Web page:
AUGUSTA — The state concluded the 2015 fiscal year in June with a $59 million surplus and more than $111 million in its rainy-day fund.

But in a news release Tuesday, Republican Gov. Paul LePage said the state’s Budget Stabilization Fund, known as the rainy-day fund, was still too little for his liking and may impair the state’s credit rating.

“While I’m pleased to see the Budget Stabilization Fund surpass the $100 million threshold, the current balance is too low of a reserve for a state that spends more than $3 billion annually,” LePage said. “National credit agencies have warned Maine of the importance of increasing available financial reserves and I am committed to increasing the balance of the budget stabilization fund.” 

Still, this year’s surplus and the growth in the rainy-day fund is largely the result of policies enacted over LePage’s vetoes, top legislative Democrats said Tuesday.

“It’s ironic that the governor would try to take credit for something he absolutely refused to be a part of,” said Sen. Linda Valentino, D-Saco. “In fact, he went out of his way to reject and veto our efforts.”

Valentino, who serves on the Legislature’s budget-writing Appropriations and Financial Affairs Committee, agreed with LePage that the latest forecast was good news.

“But the credit goes to the fact that we have a rebounding economy coupled with a fiscally conservative approach by the state’s budget-writing committee,” Valentino said. 

Senate President Mike Thibodeau, R-Winterport, agreed that the surplus and increased reserves was good news for a state that in recent years has struggled with revenue shortfalls.

Thibodeau said the Legislature’s long-term efforts to reduce taxes for most Mainers was paying off and he touted tax cuts enacted in the current budget, which went into effect July 1.

“Cutting taxes and easing the burden of government from Mainers’ shoulders is having a positive effect,” Thibodeau said, “and we are now clearly seeing the benefits of policies like the 2011 income tax cuts and the encouragement of business development. I am confident we will see the same positive effect from the income tax cuts enacted this year.”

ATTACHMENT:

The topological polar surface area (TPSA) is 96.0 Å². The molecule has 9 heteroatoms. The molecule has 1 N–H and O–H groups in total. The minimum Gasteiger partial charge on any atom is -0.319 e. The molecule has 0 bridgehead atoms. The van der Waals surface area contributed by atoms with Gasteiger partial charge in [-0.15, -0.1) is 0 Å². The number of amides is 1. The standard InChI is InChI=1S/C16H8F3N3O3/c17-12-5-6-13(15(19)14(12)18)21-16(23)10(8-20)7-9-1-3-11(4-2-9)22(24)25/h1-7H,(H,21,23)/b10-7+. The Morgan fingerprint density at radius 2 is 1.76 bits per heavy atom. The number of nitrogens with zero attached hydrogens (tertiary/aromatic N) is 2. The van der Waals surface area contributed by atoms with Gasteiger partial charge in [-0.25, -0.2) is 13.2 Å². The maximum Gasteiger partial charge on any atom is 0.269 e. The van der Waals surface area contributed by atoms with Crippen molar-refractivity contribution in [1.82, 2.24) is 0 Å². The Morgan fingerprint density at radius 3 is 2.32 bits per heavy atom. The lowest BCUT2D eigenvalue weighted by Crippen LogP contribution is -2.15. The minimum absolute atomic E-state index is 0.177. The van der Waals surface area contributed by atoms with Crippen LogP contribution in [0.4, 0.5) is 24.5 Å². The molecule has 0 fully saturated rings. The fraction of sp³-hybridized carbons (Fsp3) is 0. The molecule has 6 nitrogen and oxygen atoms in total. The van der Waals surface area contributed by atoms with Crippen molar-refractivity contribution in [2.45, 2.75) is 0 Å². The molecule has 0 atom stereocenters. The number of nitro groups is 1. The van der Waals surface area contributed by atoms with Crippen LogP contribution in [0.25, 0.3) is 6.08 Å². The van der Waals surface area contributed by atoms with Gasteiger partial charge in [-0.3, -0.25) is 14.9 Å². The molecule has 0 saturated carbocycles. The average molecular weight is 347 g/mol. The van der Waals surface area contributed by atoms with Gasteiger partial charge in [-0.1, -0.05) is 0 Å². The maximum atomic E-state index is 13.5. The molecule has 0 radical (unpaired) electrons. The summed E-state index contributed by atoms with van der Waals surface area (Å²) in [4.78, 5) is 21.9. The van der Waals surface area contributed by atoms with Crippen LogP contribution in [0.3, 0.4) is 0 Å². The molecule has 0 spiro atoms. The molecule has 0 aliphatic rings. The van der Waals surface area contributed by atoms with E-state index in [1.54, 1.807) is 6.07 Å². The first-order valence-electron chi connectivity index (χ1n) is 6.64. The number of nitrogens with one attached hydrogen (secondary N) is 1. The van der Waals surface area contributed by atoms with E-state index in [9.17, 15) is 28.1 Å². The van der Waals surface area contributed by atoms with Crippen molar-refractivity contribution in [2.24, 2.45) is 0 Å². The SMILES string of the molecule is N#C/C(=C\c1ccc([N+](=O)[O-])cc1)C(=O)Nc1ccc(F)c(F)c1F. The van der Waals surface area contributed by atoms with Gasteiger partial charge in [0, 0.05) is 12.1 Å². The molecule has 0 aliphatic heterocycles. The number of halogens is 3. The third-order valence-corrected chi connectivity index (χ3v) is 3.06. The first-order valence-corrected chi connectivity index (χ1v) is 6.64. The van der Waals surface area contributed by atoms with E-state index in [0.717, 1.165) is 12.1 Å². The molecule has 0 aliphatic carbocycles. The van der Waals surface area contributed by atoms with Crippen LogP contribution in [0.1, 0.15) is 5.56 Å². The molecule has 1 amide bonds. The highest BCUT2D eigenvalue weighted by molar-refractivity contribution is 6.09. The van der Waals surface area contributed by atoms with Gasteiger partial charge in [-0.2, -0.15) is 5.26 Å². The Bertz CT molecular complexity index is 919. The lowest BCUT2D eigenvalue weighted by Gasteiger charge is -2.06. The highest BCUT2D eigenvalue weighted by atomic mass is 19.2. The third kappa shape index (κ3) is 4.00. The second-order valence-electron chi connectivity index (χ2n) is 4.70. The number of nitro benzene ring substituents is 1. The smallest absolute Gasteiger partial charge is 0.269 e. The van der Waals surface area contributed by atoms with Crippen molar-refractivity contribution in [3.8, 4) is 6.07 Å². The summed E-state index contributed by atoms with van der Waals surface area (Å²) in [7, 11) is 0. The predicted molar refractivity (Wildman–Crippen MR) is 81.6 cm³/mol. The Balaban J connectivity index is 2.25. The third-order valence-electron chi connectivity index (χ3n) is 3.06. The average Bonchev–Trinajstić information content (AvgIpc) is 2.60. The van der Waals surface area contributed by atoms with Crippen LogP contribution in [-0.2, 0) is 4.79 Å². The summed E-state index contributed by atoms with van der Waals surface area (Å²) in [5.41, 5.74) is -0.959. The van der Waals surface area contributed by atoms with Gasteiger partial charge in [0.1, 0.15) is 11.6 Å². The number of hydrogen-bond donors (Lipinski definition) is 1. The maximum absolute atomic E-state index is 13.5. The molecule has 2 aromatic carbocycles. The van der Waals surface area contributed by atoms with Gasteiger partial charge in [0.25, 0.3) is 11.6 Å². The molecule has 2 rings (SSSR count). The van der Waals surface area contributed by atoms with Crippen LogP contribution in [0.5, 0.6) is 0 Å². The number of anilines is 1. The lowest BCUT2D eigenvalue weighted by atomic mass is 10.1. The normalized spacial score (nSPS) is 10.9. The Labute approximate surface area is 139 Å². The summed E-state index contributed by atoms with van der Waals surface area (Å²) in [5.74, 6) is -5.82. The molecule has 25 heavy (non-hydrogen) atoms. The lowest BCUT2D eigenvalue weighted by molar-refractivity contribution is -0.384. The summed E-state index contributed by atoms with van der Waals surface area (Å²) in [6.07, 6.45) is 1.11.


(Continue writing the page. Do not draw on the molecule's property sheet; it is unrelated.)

The unappropriated surplus results from tax and fee revenues collected by the state that exceeded the state’s appropriations limit. Following a year-end process known as the “cascade,” which funnels some excess revenues to a variety of programs, about $24 million of the surplus was left.

That money has been deposited into the Budget Stabilization Fund, which is basically a savings account for the state that is meant to support government programs when revenue collections erode.

In 2014, LePage blasted the Legislature for taking $21 million from the rainy-day fund to reverse LePage’s proposal to eliminate revenue-sharing with towns and cities. The governor refused to release more than $100 million in voter-approved bonds until the fund was restored to its previous level of $60 million.

The Legislature enacted a supplemental budget in March 2014 that restored the fund to $60 million, prompting LePage to release some of the bonds, though he is still withholding $11.5 million from the Land for Maine’s Future Program.

Maine’s rainy-day fund went from a balance of nearly $129 million before the start of the recession in 2008 to less than $200,000 in 2009. A 2014 report by the Pew Charitable Trusts found that in general, states are far too lax in maintaining savings and recommended that Maine and other states enact laws to force more money into stabilization funds. At the time, Maine ranked 32nd in the country in revenue volatility, meaning it was managing its savings better than most other states.

Earlier this year, the Legislature enacted some of LePage’s proposals to funnel more of the cascade to the rainy-day fund and increase the targeted balance of the fund to 18 percent of annual General Fund revenues. In addition to the money in the cascade and the deposit to the rainy-day fund, the state has $25.6 million remaining in unappropriated surplus, which has been budgeted to be spent this year.

“An improving economy, reliable forecasting and conservative cash management have all contributed to putting the state of Maine in a sound financial position entering the new fiscal year,” Richard Rosen, Maine’s finance commissioner, said in a written statement.

Sun Journal State Politics Editor Scott Thistle contributed to this report.